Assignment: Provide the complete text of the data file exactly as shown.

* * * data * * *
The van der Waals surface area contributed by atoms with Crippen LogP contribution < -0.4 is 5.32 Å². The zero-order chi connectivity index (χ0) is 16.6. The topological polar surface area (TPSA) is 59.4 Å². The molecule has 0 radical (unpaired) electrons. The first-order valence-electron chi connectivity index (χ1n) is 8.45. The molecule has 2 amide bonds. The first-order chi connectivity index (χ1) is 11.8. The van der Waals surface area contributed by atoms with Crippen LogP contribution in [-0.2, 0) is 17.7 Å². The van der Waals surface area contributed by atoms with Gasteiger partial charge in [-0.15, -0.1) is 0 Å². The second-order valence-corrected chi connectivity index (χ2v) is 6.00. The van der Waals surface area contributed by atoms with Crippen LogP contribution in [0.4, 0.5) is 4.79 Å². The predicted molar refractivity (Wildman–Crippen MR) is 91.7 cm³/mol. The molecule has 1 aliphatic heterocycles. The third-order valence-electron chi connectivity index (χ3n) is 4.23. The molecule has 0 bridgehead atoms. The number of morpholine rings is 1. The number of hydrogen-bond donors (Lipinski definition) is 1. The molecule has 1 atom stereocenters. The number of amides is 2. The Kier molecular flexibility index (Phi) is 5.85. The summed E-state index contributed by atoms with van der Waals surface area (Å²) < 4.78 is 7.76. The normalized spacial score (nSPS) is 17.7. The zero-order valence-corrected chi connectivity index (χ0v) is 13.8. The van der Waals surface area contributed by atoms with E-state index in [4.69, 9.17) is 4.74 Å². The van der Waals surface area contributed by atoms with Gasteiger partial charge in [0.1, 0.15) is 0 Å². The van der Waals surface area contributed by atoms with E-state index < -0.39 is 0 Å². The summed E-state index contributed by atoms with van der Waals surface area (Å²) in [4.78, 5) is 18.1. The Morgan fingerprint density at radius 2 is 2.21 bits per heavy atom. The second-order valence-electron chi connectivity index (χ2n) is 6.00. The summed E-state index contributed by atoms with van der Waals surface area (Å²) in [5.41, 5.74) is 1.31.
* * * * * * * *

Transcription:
The van der Waals surface area contributed by atoms with Crippen LogP contribution < -0.4 is 5.32 Å². The zero-order chi connectivity index (χ0) is 16.6. The topological polar surface area (TPSA) is 59.4 Å². The molecule has 0 radical (unpaired) electrons. The first-order valence-electron chi connectivity index (χ1n) is 8.45. The molecule has 2 amide bonds. The first-order chi connectivity index (χ1) is 11.8. The van der Waals surface area contributed by atoms with Crippen LogP contribution in [-0.2, 0) is 17.7 Å². The van der Waals surface area contributed by atoms with Gasteiger partial charge in [-0.15, -0.1) is 0 Å². The second-order valence-corrected chi connectivity index (χ2v) is 6.00. The van der Waals surface area contributed by atoms with Crippen LogP contribution in [0.4, 0.5) is 4.79 Å². The predicted molar refractivity (Wildman–Crippen MR) is 91.7 cm³/mol. The molecule has 1 aliphatic heterocycles. The third-order valence-electron chi connectivity index (χ3n) is 4.23. The molecule has 0 bridgehead atoms. The number of morpholine rings is 1. The number of hydrogen-bond donors (Lipinski definition) is 1. The molecule has 1 atom stereocenters. The number of amides is 2. The Kier molecular flexibility index (Phi) is 5.85. The summed E-state index contributed by atoms with van der Waals surface area (Å²) < 4.78 is 7.76. The normalized spacial score (nSPS) is 17.7. The zero-order valence-corrected chi connectivity index (χ0v) is 13.8. The van der Waals surface area contributed by atoms with E-state index in [4.69, 9.17) is 4.74 Å². The van der Waals surface area contributed by atoms with Gasteiger partial charge in [0.1, 0.15) is 0 Å². The van der Waals surface area contributed by atoms with E-state index < -0.39 is 0 Å². The summed E-state index contributed by atoms with van der Waals surface area (Å²) in [4.78, 5) is 18.1. The Morgan fingerprint density at radius 2 is 2.21 bits per heavy atom. The second-order valence-electron chi connectivity index (χ2n) is 6.00. The summed E-state index contributed by atoms with van der Waals surface area (Å²) in [5.41, 5.74) is 1.31.